The European Union stands by women in Europe and around the globe today, as it did at the time of its foundation.
In a joint statement by a number of a number of Commissioners, headed by Vice-Presidents Federica Mogherini and Frans Timmermans, the European Commission writes on the eve of the International Women’s Day on 8 March that equality between women and men was embedded in the Rome Treaty 60 years ago as one of the European Union’s fundamental values.
“At that time, Europe’s commitment to the principle of equal pay for equal work was unique in the world. Since then, the EU has continued to lead and has made visible progress on all fronts. We work tirelessly to defend women’s rights and empower them in the fight against discrimination and gender-based violence.”
In 2017, there are more women in work, more women graduating from universities, and more women active in politics or in top positions at European companies than ever before. Within the Commission, women represent 55% of the total workforce.
And yet, writes the Commission, too many women, especially single mothers, are still struggling to reach economic independence in the European Union. The rate of women’s employment in the European Union reached an all-time high of 65.5% in 2016 and yet there is still a big difference with the 77% rate of men.
Much more must be done both inside and outside of Europe, states the Commission and lists a number of actions.
Through its 2016-2019 Strategic Engagement for Gender Equality, the European Commission tackles inequalities in key areas such as work, pay, decision making and violence.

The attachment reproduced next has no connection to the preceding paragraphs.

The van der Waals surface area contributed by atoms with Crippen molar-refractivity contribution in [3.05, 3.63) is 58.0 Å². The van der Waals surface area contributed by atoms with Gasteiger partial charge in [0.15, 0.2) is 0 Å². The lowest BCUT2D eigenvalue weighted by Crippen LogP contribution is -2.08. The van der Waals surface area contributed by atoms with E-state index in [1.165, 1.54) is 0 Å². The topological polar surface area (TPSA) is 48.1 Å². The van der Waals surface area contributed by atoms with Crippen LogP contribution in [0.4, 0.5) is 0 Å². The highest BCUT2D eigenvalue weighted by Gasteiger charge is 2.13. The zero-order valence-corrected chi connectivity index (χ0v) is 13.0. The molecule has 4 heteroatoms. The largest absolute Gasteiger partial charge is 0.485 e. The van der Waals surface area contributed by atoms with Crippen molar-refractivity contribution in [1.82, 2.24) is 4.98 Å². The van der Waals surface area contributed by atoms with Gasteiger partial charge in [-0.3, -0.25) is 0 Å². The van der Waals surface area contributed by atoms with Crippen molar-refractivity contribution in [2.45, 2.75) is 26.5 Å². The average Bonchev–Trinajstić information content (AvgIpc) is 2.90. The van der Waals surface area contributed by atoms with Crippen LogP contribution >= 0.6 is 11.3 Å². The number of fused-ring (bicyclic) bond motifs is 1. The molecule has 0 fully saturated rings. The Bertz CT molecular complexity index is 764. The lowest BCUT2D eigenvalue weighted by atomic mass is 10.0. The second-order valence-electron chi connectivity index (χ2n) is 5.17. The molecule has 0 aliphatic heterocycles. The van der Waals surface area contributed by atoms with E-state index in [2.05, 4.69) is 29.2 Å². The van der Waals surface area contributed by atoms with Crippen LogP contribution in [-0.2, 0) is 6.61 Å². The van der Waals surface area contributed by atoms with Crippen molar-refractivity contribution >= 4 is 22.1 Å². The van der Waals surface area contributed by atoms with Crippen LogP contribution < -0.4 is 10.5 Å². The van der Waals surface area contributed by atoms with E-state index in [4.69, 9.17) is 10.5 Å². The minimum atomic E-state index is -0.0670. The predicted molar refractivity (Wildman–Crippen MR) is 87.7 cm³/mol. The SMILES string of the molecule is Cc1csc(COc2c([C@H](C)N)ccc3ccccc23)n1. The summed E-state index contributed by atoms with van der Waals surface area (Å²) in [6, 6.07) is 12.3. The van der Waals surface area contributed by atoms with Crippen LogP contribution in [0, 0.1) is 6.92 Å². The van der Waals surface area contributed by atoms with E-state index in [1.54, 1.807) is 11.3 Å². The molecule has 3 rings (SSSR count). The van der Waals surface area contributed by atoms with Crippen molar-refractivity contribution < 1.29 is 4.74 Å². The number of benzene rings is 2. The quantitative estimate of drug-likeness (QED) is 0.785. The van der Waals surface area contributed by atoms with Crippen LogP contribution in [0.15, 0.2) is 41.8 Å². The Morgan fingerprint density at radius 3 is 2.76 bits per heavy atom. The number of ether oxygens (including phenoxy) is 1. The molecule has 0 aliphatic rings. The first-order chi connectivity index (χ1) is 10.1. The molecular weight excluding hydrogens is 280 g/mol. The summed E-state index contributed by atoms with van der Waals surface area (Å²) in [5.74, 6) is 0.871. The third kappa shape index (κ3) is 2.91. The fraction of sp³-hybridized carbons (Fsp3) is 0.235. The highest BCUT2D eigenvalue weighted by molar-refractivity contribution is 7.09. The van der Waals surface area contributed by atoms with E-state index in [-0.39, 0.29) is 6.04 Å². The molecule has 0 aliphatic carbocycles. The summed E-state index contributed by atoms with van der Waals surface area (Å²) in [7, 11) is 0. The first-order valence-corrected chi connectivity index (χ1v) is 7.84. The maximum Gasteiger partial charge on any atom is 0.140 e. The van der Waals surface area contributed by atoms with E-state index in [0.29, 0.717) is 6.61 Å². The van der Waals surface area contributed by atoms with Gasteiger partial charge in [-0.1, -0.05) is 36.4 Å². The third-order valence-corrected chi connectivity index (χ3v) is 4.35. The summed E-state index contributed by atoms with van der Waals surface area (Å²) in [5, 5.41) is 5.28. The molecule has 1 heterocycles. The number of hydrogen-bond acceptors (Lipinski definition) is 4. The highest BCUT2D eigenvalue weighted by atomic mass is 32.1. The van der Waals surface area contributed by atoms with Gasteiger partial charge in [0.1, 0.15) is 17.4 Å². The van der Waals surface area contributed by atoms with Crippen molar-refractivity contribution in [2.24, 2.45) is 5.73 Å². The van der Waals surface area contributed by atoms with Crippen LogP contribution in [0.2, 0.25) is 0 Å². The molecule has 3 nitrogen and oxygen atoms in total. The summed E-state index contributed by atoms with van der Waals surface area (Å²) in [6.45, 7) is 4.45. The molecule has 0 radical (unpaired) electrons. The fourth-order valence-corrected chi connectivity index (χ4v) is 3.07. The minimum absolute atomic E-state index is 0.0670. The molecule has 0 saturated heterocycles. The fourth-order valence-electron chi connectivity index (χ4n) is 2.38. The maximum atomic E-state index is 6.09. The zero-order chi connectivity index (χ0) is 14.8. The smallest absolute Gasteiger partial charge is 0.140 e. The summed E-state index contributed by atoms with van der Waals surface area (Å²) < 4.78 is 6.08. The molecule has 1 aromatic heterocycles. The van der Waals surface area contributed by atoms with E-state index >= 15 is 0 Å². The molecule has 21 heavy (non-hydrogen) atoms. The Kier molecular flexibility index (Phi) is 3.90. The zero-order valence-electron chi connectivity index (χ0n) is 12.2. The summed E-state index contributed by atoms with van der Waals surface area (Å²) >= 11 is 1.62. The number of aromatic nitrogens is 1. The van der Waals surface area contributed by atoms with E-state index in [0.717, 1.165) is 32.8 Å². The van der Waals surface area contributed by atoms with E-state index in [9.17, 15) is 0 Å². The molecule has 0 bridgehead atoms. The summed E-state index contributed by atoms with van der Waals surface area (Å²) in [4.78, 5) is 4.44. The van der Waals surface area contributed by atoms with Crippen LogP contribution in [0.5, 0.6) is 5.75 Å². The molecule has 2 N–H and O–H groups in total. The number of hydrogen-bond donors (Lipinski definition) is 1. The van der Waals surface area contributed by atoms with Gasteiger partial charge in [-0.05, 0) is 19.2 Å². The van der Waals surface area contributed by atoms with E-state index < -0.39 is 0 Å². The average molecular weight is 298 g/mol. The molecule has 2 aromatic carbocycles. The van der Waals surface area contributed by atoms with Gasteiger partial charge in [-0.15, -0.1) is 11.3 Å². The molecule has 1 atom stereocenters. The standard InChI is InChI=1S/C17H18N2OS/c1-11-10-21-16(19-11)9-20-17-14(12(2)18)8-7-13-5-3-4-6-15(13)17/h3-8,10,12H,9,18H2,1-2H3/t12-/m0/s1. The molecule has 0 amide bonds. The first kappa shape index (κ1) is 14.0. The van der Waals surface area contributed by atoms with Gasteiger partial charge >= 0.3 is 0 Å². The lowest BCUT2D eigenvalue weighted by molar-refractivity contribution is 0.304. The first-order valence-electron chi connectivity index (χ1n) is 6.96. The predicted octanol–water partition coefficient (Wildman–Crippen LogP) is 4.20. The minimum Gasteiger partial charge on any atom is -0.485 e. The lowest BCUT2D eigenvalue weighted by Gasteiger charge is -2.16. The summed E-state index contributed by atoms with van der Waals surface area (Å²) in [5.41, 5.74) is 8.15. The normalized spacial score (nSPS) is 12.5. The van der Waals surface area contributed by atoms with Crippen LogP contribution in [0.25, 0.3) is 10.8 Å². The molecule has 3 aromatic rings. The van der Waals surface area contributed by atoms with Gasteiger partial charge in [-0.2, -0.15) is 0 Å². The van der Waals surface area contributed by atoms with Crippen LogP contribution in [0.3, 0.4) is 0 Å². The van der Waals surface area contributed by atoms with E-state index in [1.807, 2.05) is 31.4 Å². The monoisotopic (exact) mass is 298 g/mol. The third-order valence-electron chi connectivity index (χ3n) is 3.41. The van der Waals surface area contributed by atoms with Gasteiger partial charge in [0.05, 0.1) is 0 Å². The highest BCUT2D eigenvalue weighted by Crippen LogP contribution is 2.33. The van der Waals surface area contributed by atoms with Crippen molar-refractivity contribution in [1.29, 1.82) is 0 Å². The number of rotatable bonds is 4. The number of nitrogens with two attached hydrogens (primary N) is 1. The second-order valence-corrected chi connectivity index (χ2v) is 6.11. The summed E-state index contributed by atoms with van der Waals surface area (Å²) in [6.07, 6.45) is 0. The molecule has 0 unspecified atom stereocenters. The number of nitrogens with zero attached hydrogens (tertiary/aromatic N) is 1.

The Commission has dedicated 2017 to eradicating all forms of violence against women and girls.
The Commission will present this year a new work-life balance initiative for parents and carers.
Through the proposed reform of the Common European Asylum System, migrant women coming to Europe to seek protection and who have experienced harm will be provided with medical care, legal support, trauma counselling and psycho-social care.
The Commission will continue monitoring the gender dimension of preventing and combating trafficking in human beings in the implementation of its anti-trafficking policy and legislation
In its external relations, through the 2016-2020 EU Gender Action Plan, the Commission will particularly focus on assisting women and girls across the world who are excluded from education, from equal access to health and family planning services, the labour market, as well as political life while facing discriminatory rules and laws on inheritance, citizenship or land-ownership.
To ensure that assistance reaches the most vulnerable around the world, the Commission will continue to systematically apply gender-sensitive approach to humanitarian aid.
The Commission will continue to lead the way on implementation of the UN Sustainable Development Goals, including on Gender Equality.
The International Women’s Day (IWD) is a global day celebrating the social, economic, cultural and political achievements of women. The day also marks a call to action for accelerating gender equality. IWD has been observed since in the early 1900’s.
The ONE campaign is launching the action #GirlsCount alongside a report that shows how getting more girls in school could save more than a million lives and add more than $100 billion dollars a year to the global economy. Globally, 130 million girls are not in school, writes ONE.
The EP Committee on Women’s Rights and Gender Equality will organize a seminar with workshops on “Women’s economic empowerment: Let’s act together”. The seminar will take place on 8 March (15 – 21) and 9 March (9 – 12.30) in the European Parliament in Brussels (József Antall room 2Q2).